James Russell Wiggins, the late editor of the Washington Post, once said that “the more that government becomes secret, the less it remains free.” Thankfully, Texas is leading the way toward opening the workings of its governments, particularly when it comes to how they spend your tax dollars.

Last month, Collin County unveiled the Financial Transparency Project, becoming the first county in American history to post its finances online. Praised by local taxpayers and media alike, the county’s website works to de-mystify just how tax dollars are being spent.

Financial transparency in Collin County goes well beyond the mere posting of county expenditures. The site also features five-year tax and expenditure summaries, budget analyses, quarterly statistical data, and a Citizens Report. As the first of its kind, Collin County’s transparency project takes an enormous first step in the right direction.

And earlier this month, Smith County commissioners voted unanimously to open its county checkbook to public scrutiny.

To many, local government spending represents the next great frontier of “untamed” American bureaucracy. The commissioners’ courts in Collin and Smith Counties have set an outstanding example for the other 252 Texas counties.

Not to be outdone, state officials at the Legislative Budget Board (LBB) also announced their own transparency initiative last month. Taxpayers now have the ability to see each agency’s Legislative Appropriation Request (LAR) as they are turned in simply by going to the LBB’s website.

While LARs have long been available to the public, Sen. Dan Patrick of Houston deserves credit for convincing the board that taxpayers should be able to find these public documents on a single page rather than having to divine where these are stored on each individual agency’s website.

Having LARs in one central location allows taxpayers to more easily review the financial demands made by each agency and how the agency intends to use taxpayer funds. Interested taxpayers should contact their legislators after reviewing an agency’s LAR and offer recommendations of their own to reduce the cost of government.

State and local government efforts to enhance transparency have been impressive, but not every branch of Texas government is welcoming the newfound trend. Too many school districts have been loath to open up their “fiefdoms” for taxpayer scrutiny despite their simultaneous demands for more tax dollars.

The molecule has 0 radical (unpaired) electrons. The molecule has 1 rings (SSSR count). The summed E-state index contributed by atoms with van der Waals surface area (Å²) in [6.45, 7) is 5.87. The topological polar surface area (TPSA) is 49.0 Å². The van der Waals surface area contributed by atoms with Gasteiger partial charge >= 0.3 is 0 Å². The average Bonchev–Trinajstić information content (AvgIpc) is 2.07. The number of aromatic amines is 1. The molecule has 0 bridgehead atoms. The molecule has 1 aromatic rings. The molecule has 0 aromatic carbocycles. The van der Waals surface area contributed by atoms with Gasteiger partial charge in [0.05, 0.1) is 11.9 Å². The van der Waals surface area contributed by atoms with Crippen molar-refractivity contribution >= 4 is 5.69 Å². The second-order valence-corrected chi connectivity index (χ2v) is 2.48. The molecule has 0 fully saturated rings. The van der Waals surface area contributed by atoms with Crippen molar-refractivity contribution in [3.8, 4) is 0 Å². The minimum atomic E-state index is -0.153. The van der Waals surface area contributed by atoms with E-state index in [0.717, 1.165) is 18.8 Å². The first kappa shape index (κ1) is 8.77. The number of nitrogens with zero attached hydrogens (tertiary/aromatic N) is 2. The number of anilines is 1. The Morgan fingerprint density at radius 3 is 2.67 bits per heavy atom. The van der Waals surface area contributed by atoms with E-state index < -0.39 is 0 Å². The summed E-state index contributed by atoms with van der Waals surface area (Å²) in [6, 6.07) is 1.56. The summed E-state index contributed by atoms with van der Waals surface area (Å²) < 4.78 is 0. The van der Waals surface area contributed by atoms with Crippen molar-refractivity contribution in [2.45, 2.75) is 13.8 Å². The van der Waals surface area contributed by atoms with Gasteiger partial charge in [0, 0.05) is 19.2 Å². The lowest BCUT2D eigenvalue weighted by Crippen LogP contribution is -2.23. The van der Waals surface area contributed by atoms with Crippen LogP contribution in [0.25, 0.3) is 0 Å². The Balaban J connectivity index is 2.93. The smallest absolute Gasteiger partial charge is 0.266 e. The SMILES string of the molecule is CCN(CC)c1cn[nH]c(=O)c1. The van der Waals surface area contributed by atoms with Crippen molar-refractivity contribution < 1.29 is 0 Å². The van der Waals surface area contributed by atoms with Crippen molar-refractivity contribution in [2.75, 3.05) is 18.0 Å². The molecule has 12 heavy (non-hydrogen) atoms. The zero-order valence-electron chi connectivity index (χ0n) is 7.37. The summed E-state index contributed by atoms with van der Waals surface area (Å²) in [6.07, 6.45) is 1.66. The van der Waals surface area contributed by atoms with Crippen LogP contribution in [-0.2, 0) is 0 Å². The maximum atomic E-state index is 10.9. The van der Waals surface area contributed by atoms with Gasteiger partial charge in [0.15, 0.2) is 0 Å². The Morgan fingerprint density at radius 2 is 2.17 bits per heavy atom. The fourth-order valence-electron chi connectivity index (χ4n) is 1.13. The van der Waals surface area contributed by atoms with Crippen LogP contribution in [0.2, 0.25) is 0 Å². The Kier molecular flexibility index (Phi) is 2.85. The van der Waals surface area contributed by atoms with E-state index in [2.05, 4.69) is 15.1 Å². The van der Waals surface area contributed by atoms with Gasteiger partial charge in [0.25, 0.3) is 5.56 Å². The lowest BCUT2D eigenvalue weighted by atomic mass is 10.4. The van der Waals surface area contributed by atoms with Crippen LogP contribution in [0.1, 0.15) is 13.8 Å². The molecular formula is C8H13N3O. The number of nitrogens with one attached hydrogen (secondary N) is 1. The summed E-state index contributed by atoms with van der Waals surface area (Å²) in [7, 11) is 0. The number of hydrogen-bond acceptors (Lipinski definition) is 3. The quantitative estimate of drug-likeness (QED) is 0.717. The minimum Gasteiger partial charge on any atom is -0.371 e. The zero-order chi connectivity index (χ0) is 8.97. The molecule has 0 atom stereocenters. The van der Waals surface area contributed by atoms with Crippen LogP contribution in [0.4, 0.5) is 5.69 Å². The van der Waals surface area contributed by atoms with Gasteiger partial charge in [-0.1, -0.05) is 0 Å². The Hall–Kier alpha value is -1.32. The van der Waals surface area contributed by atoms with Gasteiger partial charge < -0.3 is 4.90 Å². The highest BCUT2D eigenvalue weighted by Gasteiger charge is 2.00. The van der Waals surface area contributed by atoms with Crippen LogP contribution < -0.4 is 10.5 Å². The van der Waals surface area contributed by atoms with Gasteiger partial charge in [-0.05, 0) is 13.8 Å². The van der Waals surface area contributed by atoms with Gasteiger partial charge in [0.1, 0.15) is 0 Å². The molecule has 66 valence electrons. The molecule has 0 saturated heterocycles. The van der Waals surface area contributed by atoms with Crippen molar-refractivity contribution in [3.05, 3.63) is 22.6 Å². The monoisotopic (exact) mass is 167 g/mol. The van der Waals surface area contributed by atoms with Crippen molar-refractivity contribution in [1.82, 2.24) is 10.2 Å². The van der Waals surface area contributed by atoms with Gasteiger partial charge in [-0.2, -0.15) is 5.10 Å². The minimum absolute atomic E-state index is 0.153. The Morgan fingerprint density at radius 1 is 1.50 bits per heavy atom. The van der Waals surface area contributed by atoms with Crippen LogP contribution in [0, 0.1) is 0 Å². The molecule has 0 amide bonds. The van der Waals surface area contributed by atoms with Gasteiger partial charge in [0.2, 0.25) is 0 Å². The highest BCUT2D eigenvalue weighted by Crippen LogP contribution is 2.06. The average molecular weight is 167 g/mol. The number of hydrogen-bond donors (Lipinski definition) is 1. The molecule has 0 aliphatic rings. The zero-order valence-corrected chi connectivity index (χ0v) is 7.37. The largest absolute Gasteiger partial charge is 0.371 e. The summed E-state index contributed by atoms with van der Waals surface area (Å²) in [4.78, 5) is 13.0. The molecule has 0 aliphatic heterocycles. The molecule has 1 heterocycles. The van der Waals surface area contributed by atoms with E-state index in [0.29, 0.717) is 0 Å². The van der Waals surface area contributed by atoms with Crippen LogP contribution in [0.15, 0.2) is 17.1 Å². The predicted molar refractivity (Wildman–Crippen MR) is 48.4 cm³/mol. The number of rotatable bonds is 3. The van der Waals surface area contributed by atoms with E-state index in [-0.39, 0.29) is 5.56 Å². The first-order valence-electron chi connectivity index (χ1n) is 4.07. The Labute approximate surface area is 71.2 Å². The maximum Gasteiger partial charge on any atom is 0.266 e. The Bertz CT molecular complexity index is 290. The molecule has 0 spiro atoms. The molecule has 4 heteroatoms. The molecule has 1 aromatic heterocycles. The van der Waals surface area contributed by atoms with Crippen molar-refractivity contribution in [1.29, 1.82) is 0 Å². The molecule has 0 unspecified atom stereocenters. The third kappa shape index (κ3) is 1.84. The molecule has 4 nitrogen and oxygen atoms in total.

One need not look further than Beaumont Independent School District (BISD) for an example. Last November, BISD Superintendent Carrol Thomas made repeated promises that the district would become more open and responsive to taxpayers after voters approved a $389 million bond initiative. Fast forward to today, and it’s not uncommon for taxpayers to see BISD and district attorney’s office in the same sentence.

Recent reports from The Beaumont Examiner may shed light on why the district is stonewalling repeated taxpayer requests for documents protected under the Freedom of Information Act. According to the Examiner, BISD awarded W.B. Construction and Sons Inc. the bid to help construct 3 new elementary schools – despite the fact that it was founded by and, for all intensive purposes, is being run by a convicted felon. As an added taxpayer gouge, it is reported that the firm failed to turn in the lowest bid. As of August 26, the district had yet to provide that information despite repeated requests.

Instances such as this serve as a reminder that although Texans have made tremendous progress in the fight against waste, corruption, and abuse in government through the use of financial transparency, we still have much to accomplish.

Armed with 21st century technology, the time has come for every level of Texas government – state, counties, cities, and school districts – to fully reveal themselves to those footing the bill. Taxpayers deserve, and should demand, more authority in how government spends tax dollars. Only then can we return the reins of power back to rightful owner: the taxpayer.

James Quintero is a fiscal policy analyst at the Texas Public Policy Foundation, a non-profit, free-market research institute based in Austin.